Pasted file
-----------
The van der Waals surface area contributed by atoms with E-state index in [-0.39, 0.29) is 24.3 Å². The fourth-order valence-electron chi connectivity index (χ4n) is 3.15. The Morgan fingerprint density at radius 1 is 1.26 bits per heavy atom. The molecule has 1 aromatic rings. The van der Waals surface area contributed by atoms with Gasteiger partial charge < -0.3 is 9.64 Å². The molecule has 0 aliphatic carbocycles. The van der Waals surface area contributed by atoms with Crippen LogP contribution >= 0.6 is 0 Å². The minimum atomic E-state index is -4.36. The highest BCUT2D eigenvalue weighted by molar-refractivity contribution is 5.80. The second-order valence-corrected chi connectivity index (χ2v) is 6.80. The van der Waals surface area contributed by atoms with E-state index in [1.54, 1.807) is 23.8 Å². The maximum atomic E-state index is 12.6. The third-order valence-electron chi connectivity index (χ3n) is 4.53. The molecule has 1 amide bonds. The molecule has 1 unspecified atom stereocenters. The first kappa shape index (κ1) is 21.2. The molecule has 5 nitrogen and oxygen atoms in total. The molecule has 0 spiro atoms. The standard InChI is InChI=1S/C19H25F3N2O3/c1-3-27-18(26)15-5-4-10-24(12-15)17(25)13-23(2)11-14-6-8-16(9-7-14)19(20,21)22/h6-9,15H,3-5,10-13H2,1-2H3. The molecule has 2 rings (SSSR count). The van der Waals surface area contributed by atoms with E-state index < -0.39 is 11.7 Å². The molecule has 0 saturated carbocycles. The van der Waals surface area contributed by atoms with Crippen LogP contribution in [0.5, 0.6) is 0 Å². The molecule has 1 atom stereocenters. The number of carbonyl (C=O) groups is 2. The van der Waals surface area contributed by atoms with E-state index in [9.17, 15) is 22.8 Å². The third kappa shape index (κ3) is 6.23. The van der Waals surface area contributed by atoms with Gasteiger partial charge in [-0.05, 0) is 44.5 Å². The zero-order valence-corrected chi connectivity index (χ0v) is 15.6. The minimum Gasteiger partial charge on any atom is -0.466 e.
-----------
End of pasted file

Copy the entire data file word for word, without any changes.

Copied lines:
The van der Waals surface area contributed by atoms with E-state index in [-0.39, 0.29) is 24.3 Å². The fourth-order valence-electron chi connectivity index (χ4n) is 3.15. The Morgan fingerprint density at radius 1 is 1.26 bits per heavy atom. The molecule has 1 aromatic rings. The van der Waals surface area contributed by atoms with Gasteiger partial charge < -0.3 is 9.64 Å². The molecule has 0 aliphatic carbocycles. The van der Waals surface area contributed by atoms with Crippen LogP contribution >= 0.6 is 0 Å². The minimum atomic E-state index is -4.36. The highest BCUT2D eigenvalue weighted by molar-refractivity contribution is 5.80. The second-order valence-corrected chi connectivity index (χ2v) is 6.80. The van der Waals surface area contributed by atoms with E-state index in [1.54, 1.807) is 23.8 Å². The maximum atomic E-state index is 12.6. The third-order valence-electron chi connectivity index (χ3n) is 4.53. The molecule has 1 amide bonds. The molecule has 1 unspecified atom stereocenters. The first kappa shape index (κ1) is 21.2. The molecule has 5 nitrogen and oxygen atoms in total. The molecule has 0 spiro atoms. The standard InChI is InChI=1S/C19H25F3N2O3/c1-3-27-18(26)15-5-4-10-24(12-15)17(25)13-23(2)11-14-6-8-16(9-7-14)19(20,21)22/h6-9,15H,3-5,10-13H2,1-2H3. The molecule has 2 rings (SSSR count). The van der Waals surface area contributed by atoms with E-state index < -0.39 is 11.7 Å². The molecule has 0 saturated carbocycles. The van der Waals surface area contributed by atoms with Crippen LogP contribution in [0.5, 0.6) is 0 Å². The molecule has 1 atom stereocenters. The number of carbonyl (C=O) groups is 2. The van der Waals surface area contributed by atoms with E-state index in [9.17, 15) is 22.8 Å². The third kappa shape index (κ3) is 6.23. The van der Waals surface area contributed by atoms with Gasteiger partial charge in [-0.05, 0) is 44.5 Å². The zero-order valence-corrected chi connectivity index (χ0v) is 15.6. The minimum Gasteiger partial charge on any atom is -0.466 e.